Spend five minutes in a consumer marketing meeting and you are liable to hear about the coveted 18-to-49 year old demographic. "Marketers ignore data that shows the over-50 segment dominates spending, instead focusing on the 18 to 49 segment out of habit."
In a recent article posted on MarkLives.com, “The Invincible Blindness of Advertisers,”ad executive Bob Hoffman writes that marketers and advertisers are putting themselves at a serious disadvantage by focusing on younger demographics. Because the younger group is the more aggressive when it comes to using new technologies, such as social media and smart devices, which are in the hands of the vast majority of marketers and advertisers, it is assumed that 18-to-49-year-olds are more likely to buy everything.
But consider this: according to Hoffman, baby boomers aged 50 to 65 “control over 75% of the nation’s wealth. They account for 50% of all consumer spending. They buy 62% of all new cars. They dominate 94% of all CPG categories.” Furthermore, this demographic is targeted to grow 48% between now and 2030. Despite this, only 5% of advertising targets them. The reason? Marketers and advertisers are overwhelmingly younger than 50 years old and make assumptions based on concepts like lifetime value: if you get a customer early in their consumer life, you’ve got them forever. Does this mean lifetime value has no value? Of course not. But nonetheless it doesn’t justify ignoring what the data is telling you, even if it flies in the face of your assumptions.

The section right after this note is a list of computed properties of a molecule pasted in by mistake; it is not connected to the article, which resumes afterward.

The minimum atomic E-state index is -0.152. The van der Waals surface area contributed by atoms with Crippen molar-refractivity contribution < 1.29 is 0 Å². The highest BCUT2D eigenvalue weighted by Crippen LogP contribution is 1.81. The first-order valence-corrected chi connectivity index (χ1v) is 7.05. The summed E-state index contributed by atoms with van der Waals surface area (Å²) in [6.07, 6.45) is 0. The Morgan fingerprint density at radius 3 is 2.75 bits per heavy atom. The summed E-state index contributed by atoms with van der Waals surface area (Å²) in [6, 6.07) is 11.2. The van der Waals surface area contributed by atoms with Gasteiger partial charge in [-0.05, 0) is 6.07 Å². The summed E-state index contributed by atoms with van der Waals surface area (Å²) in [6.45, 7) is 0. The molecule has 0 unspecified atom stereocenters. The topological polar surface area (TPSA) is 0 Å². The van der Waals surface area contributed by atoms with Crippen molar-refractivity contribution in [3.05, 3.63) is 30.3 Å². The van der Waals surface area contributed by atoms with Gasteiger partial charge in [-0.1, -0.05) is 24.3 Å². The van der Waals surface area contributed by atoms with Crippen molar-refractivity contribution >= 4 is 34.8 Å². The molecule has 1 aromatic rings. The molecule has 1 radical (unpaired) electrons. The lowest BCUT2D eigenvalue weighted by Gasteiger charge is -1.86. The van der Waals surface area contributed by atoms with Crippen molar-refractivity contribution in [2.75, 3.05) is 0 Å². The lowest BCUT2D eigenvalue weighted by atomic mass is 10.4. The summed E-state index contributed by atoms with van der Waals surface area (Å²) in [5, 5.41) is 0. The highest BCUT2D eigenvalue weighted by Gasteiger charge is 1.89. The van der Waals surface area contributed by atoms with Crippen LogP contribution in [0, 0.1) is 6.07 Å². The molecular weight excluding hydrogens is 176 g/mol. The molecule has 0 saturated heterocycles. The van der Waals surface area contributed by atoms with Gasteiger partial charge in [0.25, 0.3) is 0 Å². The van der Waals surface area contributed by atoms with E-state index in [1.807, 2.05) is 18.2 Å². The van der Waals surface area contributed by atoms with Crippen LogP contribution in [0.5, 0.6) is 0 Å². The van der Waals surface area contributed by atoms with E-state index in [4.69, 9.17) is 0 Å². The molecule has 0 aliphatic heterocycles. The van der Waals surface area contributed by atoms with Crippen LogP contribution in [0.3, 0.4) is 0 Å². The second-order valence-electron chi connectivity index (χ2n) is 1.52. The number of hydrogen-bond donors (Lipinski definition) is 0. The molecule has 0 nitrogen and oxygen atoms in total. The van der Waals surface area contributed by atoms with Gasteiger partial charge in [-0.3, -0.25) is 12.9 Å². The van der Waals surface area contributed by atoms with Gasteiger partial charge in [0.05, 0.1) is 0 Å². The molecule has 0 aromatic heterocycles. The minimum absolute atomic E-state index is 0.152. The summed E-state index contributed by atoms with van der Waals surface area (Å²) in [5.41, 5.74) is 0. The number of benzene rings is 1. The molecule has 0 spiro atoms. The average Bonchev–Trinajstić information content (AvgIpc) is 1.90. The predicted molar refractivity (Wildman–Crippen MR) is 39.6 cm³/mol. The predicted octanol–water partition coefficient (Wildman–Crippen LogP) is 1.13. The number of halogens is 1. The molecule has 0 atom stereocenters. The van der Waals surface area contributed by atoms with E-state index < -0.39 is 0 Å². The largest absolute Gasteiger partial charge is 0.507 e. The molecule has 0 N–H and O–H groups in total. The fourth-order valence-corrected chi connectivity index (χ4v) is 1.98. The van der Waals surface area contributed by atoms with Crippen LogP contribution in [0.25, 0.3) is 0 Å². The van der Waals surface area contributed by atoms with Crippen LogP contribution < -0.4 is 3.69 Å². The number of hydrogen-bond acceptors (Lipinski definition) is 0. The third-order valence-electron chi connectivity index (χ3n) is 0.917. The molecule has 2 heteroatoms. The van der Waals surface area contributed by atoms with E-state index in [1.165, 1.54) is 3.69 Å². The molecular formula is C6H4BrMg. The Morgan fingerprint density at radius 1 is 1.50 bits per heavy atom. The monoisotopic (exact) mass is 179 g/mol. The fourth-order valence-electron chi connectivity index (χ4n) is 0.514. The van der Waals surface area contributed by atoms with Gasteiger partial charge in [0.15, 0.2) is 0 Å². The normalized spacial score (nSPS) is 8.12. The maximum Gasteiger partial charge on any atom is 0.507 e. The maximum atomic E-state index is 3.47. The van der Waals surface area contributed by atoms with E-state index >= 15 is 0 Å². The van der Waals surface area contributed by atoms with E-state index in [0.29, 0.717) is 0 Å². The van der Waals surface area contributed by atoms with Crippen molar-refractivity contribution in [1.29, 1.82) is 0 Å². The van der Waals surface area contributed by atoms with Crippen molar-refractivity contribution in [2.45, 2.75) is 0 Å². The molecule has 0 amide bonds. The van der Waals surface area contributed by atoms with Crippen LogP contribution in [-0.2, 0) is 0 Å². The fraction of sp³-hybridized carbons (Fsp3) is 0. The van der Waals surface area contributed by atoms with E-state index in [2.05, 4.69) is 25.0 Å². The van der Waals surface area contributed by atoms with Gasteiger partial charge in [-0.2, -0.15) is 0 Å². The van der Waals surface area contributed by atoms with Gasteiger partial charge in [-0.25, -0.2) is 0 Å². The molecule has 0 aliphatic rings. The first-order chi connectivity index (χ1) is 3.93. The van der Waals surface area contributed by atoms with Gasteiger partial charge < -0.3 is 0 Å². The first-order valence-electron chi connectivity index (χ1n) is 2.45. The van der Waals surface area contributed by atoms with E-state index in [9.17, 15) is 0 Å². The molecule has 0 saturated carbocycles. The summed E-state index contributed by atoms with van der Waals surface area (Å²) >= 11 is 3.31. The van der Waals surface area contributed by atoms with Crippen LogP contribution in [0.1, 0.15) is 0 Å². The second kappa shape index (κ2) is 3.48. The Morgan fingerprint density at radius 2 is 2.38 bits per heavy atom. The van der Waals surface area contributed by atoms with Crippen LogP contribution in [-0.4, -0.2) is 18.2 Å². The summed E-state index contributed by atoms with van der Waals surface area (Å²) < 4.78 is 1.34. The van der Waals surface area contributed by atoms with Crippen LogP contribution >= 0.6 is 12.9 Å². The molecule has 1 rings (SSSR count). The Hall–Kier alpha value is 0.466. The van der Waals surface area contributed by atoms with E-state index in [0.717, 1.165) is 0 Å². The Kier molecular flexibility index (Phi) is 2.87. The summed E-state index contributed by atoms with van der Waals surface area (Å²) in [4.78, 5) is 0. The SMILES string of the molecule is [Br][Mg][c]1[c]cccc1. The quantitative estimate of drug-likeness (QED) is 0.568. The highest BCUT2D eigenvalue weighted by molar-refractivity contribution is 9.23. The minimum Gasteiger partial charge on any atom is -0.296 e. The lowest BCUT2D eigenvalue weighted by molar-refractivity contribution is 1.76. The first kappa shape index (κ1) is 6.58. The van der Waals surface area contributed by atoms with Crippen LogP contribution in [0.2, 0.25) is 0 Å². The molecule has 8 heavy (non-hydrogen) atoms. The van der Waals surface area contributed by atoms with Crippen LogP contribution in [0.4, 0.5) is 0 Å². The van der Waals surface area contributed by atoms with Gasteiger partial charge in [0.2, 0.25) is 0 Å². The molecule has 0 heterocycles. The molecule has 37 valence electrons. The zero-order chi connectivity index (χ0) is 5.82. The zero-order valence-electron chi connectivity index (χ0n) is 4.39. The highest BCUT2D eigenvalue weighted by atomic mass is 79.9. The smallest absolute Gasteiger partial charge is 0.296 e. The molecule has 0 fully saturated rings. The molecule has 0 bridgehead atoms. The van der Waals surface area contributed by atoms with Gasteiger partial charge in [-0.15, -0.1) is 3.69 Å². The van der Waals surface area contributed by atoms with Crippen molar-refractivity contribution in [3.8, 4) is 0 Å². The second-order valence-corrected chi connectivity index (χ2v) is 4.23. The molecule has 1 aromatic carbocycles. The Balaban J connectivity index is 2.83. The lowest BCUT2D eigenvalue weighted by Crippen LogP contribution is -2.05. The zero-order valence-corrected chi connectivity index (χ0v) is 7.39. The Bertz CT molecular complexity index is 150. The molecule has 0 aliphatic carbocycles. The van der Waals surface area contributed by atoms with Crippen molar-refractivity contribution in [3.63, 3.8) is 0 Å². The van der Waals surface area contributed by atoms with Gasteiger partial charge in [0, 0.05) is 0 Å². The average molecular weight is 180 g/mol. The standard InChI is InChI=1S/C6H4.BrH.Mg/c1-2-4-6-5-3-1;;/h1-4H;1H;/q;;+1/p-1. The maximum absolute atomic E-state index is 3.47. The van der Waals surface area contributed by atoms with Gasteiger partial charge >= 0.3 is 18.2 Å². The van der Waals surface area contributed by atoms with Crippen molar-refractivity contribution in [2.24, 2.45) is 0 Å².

It’s not wrong to build social applications and count “likes.” Social and mobile will play an increasing role in marketing research and outreach. But that is only one small part of the picture, and it shows the blindness that can occur when only a certain kind of data is collected. Marketers need to let the data – all the data, from Nielsen boxes to the census to Tweet feeds – tell them how it is, and who they should really be targeting.